I’m sitting here in bed with a pile of soggy, discarded tissues to my left, and an empty paracetamol packet balancing perilously next to the remnants of a cup of tea and half a slice of sad old toast.
It’s day #3 of my battle with ‘Runner’s Flu’ (a worse version of the common cold, but not quite as bad as Man Flu) and I feel as far removed from ‘a runner’ as it is possible to be. I’ve done my best to stem my feelings of frustration, irritation and inconvenience at having the brakes put on my running (and on anything) by the bastard virus that is getting off on multiplying in my nasal cavities. But it doesn’t give a shit, and so is happily breeding away whilst I sit here, waiting for it to fuck off.
And it’s hard to feel bouncy and positive and motivated and all of those irritatingly mawkish sentiments us runners tend to generally be so able to muster. Commonly, I HAVE the motivation to train (see my previous post on ‘The Realities of Marathon Training’ for example); I WANT to challenge myself and push on with whatever the God-awful session of the day might be:
Speed? Short and painful;
Tempo? Usually chasing Dodd around some local bastard incline;
Distance? Usually Dodd chasing me around some LONGER local bastard incline.
But right now, I couldn’t give a fat one.
And it got me thinking. Whilst wallowing in my pathetic, self-pitiful, Dutch oven of a bedroom with nothing even vaguely KICK ASS about my attitude, it got me thinking about some of my worst race disasters. And – unbelievably – it’s making me feel (marginally) better. Why? And how? You miserable excuse for a human virus-breeding machine? I hear you ask. Well, because if I can drag myself through the other side of those Races from Hell, and experience running euphoria on the other side, then I can sit out this pitiful, skanky virus and build myself up to be a positively saccharine running machine once more.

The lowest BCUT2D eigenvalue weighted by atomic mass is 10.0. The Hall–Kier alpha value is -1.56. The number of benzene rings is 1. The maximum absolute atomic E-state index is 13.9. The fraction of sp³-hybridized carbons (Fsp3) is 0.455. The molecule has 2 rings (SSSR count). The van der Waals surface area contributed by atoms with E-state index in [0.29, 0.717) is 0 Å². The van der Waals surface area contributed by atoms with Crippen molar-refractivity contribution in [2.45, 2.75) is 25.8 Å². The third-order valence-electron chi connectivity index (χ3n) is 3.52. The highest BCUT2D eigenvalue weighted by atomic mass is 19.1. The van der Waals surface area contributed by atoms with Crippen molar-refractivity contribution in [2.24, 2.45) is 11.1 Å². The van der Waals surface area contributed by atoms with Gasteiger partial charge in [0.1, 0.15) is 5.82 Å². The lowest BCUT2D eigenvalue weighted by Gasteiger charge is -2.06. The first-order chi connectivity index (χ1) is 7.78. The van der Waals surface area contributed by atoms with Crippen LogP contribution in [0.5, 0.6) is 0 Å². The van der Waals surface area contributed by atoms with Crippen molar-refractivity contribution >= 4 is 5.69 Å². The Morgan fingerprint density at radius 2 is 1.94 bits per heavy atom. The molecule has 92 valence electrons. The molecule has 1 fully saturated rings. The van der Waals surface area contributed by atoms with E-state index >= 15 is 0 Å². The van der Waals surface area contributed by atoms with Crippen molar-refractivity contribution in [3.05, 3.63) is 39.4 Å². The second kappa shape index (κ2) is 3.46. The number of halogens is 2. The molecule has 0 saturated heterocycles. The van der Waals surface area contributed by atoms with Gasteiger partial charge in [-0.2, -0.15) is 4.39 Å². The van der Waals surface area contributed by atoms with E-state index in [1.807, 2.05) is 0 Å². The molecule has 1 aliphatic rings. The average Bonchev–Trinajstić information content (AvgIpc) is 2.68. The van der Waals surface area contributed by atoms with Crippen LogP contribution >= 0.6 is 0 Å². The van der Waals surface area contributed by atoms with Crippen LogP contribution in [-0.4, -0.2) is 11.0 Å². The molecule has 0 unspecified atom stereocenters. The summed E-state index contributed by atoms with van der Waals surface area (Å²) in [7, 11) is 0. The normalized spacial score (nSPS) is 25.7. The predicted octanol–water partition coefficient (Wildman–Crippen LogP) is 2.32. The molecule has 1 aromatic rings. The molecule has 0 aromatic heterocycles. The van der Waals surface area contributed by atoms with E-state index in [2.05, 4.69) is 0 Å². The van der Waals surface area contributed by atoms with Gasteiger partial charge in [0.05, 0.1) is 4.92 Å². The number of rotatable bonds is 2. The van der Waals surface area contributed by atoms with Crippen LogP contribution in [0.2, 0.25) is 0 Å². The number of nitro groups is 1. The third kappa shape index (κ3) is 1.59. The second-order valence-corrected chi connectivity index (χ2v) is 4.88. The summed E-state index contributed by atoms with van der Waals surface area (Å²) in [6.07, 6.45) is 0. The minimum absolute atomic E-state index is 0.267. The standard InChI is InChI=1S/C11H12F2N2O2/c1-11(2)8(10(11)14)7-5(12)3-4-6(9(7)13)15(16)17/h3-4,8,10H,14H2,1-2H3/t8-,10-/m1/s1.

So, in a real treat for you, the reader (notice the ‘singular’ reference) I have put together an overview from a small selection of my Top Ten Race Disasters. So, in no particular order:
- The Kilomathon, 2011 (‘The Pisser’)
I aptly refer to this one as ‘The Pisser’. It will become clear why. The race was 26.2km (16 odd miles) of meandering around some desperately dour industrial estates of Middle England. Endless, interwoven miles trudging around characterless factories, and what looked like 1980s corrugated metallic aircraft hangers. It was part of my build up for the London Marathon 2011, and my journey from the Delivery Room only six months earlier. I was still delicate, and I’d kicked my own arse since that time to prepare for my first ever marathon.
It was all wrong from the start. I wore running tights, and yet it was an unusually warm March day. The purposeless miles circling the ‘80s aircraft hangers seemed endless and lonely. Very rarely do I feel lonely on a run (let alone in a race!) but I did on this one.
Finally, on entering the final bastard lap of the track to the finish, I pissed in my tights. And I couldn’t care less. In fact, I almost felt defiant at my own rebellion as the warm urine trickled down my legs. ‘Fuck this’ I thought, as I limped over the finish line in my sodden lycra skins in an unholy time of 2:31. (Oh, and I’m quite sure Tilly then vomited over me. She was suffering with colic.)
- The Muddy Bottoms off-road 2012 (Garstang? Where the HELL is Garstang?)